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Post #1269000

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Star Wars 4K77 - Regraded - No DNR
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Date created
11-Feb-2019, 4:01 PM
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11-Feb-2019, 4:07 PM
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Just a few notes about the (hypothetical) sharing of lossless masters, if it’s of interest to anybody:

  • crf 0 is the wrong way to do lossless x264 afaik, the correct way is -qp 0 (as crf is conceived to achieve variable bitrate with varying qp (quantization parameter) across blocks/frames. QP explicitly sets it to 0 globally.

  • x264 only encodes YUV values. A conversion from RGB will automatically lead to rounding loss and thus not be 100% lossless anymore (but still good enough practically). ProRes also works in YUV.

  • x264 by default encodes in 4:2:0. Compare to RGB, which naturally is 4:4:4. So you automatically lose half the color information. The solution is to encode in the 4:4:4 mode of x264, which has to be explicitly stated.

  • Normal x264 only has 8 bits, whereas ProRes has 10 bits (or even more with a proper Apple ProRes encoder). For sharing a master for proper color correction work, a higher bit depth would be highly beneficial. This can be achieved with the 10-bit version of x264.

  • Lagarith as well as normal lossless AVIs only support 8 bits as well, therefore are not useful for sharing lossless masters, especially not if further color work is to be done.

  • Lagarith has 3 modes afaik: RGB, RGBA and YV12. YV12 is a 4:2:0 mode and tends to produce significantly smaller files than RGB. RGBA includes alpha channel, should be irrelevant for most cases. RGB is default. The mode can be changed in the codec settings (for example in VirtualDub when selecting Lagarith).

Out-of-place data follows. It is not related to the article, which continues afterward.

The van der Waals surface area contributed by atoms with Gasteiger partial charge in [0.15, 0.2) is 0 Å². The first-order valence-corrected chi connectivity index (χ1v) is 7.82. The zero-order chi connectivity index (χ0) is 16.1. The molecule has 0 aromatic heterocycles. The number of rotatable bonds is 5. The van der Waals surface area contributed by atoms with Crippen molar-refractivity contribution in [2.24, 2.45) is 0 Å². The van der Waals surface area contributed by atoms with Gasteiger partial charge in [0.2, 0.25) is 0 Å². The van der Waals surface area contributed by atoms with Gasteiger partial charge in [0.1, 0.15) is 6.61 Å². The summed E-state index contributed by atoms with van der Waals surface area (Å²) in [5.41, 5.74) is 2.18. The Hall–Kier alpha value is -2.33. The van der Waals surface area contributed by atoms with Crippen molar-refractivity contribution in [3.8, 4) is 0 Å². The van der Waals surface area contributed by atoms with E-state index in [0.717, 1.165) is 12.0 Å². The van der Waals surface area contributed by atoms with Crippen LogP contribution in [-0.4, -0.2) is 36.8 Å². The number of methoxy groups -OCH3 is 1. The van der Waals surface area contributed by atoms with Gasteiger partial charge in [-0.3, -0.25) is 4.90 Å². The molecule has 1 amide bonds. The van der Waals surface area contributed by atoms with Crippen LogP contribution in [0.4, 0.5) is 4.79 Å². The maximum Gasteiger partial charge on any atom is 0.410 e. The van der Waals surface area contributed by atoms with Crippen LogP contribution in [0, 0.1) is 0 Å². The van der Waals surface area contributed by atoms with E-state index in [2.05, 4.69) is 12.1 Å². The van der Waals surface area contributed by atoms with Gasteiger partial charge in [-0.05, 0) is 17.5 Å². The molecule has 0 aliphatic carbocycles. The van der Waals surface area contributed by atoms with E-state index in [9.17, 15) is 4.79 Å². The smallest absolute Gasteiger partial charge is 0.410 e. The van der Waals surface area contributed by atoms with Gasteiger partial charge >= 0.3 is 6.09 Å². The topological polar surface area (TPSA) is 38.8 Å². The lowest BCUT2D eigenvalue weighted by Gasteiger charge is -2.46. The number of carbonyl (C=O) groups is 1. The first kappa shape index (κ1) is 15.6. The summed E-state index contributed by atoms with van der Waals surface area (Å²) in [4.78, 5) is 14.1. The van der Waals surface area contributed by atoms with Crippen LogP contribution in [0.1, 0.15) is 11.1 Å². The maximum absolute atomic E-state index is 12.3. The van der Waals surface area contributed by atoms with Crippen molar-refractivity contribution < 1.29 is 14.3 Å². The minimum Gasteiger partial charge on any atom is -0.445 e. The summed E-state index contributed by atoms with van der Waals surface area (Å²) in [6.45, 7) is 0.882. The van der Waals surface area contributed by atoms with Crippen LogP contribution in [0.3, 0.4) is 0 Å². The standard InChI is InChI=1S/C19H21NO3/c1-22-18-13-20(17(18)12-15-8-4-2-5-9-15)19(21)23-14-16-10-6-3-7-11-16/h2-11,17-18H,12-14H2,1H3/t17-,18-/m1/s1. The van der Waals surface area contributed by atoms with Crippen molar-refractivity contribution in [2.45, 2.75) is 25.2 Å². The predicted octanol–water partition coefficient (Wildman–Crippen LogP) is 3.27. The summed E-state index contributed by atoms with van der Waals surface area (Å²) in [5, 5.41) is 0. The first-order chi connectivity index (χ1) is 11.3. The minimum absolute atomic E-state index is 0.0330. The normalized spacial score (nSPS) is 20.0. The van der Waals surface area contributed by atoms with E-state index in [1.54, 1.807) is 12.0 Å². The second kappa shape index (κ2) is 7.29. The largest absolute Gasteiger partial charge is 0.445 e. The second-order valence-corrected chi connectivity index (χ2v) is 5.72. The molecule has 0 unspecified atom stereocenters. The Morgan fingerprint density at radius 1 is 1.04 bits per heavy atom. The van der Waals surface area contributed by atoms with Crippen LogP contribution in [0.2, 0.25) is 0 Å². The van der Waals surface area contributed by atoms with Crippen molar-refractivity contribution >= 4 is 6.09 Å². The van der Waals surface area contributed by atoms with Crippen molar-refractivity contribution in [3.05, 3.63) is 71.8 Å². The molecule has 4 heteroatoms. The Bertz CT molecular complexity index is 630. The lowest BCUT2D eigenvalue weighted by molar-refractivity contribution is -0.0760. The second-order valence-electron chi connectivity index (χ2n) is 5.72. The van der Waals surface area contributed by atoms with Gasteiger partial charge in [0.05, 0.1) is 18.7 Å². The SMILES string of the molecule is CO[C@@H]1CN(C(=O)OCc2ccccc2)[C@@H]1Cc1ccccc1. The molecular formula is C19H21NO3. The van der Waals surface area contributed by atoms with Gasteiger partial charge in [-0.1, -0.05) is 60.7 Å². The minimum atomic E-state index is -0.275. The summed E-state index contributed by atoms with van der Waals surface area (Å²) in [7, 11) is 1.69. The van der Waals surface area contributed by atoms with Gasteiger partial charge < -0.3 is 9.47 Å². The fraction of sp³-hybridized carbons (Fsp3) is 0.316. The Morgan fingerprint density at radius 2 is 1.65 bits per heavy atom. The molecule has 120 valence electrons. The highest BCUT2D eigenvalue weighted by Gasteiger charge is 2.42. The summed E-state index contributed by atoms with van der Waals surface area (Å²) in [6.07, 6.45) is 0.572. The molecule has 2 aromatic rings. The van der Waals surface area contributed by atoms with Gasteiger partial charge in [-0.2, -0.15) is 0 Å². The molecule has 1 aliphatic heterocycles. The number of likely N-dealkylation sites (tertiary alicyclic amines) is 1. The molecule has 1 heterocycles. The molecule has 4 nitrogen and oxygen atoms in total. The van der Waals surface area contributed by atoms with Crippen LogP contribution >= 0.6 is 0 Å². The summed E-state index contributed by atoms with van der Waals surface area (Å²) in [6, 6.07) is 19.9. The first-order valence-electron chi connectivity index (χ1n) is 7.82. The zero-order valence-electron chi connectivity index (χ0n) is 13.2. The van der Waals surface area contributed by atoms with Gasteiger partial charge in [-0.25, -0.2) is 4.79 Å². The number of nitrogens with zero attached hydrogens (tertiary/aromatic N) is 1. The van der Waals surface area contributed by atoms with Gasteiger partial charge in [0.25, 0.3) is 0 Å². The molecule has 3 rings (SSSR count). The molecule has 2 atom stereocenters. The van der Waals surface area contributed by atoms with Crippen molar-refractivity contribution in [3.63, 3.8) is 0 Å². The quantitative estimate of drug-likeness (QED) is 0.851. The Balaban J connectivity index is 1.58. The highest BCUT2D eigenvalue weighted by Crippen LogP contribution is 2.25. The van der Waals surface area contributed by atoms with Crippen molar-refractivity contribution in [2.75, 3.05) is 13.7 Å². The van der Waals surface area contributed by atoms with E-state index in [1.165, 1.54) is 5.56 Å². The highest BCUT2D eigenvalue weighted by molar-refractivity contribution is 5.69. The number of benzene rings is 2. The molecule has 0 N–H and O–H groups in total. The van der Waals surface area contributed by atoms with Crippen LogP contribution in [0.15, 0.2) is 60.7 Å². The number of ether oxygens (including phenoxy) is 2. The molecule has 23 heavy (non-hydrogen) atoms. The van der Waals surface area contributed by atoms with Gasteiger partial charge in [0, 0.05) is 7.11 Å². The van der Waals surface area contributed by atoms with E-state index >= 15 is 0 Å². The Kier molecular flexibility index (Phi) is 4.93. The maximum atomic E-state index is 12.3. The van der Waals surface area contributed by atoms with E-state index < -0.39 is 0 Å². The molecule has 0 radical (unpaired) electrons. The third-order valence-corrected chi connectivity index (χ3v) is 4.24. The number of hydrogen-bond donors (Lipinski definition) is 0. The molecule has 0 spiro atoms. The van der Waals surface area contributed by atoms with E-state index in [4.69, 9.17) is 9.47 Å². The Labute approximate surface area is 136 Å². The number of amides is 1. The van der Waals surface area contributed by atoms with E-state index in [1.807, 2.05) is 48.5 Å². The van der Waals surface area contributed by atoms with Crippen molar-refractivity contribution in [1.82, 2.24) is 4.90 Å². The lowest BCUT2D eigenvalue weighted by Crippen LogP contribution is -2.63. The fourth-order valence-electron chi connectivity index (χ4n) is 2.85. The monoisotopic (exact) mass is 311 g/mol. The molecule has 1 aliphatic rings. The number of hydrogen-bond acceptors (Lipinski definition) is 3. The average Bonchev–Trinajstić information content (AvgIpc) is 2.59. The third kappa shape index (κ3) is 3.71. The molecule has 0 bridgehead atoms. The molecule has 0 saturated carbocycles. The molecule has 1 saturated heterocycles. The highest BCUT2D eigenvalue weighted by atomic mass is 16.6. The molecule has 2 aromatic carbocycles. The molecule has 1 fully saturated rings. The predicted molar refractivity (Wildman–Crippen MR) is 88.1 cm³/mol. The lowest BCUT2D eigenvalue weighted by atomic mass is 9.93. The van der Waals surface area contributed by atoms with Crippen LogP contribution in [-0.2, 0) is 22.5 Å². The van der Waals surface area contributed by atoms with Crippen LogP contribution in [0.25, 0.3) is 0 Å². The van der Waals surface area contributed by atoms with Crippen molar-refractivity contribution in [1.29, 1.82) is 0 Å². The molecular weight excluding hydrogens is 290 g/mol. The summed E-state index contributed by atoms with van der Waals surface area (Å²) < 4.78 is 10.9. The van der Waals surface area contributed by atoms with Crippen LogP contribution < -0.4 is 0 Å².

• x264 is a DCT-based codec, so everything always gets converted into the frequency domain on a per-block basis, which of course can introduce rounding errors in theory, especially at 8 bit. It’s possible they have ways to avoid this, but it’s something to keep in mind. Same applies to ProRes by the way, also DCT-based; but ProRes is not meant to be lossless to begin with, so that’s okay.

  • ProRes, unless you use the 4:4:4 mode, also is 4:2:2 and thus not ideal for anything that will require further color work imo.

  • Currently the only way (known to me) to have a truly lossless master with high bit depth is an RGB 16-bit TIFF/PNG/(some other formats) sequence or some exotic AVI codecs that support higher bit depths, but aren’t widely supported or maintained.

Of course it’s still possible that x264 it’s not 100% lossless, because it was never really made for it and who knows what it does to the signal behind the scenes, but some people have evidently achieved losslessness in x264, see here:

Either way, it’s certainly good enough, if you use the 10-bit version, in addition to qp 0 and 4:4:4 color setting. But at that point the bitrates will quite likely even exceed those of ProRes (as I believe ProRes in High profile has the equivalent of qp=4 if I’m not mistaken, at least that’s what ffmpeg shows), and come at the cost of being several times more inefficient than ProRes when it comes to editing. Most editing software doesn’t even support importing x264 10 bit, so you would have to convert it back to ProRes or the likes anyway in order to edit it.

With that said, I think that if you drop the strict “lossless” requirement, we could share very high quality masters (comparable to ProRes) suitable for color grading & VFX if we just set the qp to values above 0. Again, with 10 bit x264 in 4:4:4 mode. As a starting value, I would probably try qp 4, but maybe it’s possible to go even higher. To test the quality of the result, you’ll need to do 16 bit screenshots (as PNG/TIFF don’t support 10bit), for example using AviSynth+ & VirtualDub, and then I typically load that stuff into Photoshop and play with the Levels to blow up dark areas to see if any artifacts become noticeable.

I think this way there could be a notable size improvement over ProRes, which would help with transferring. The recipient could convert back to ProRes then for his own work.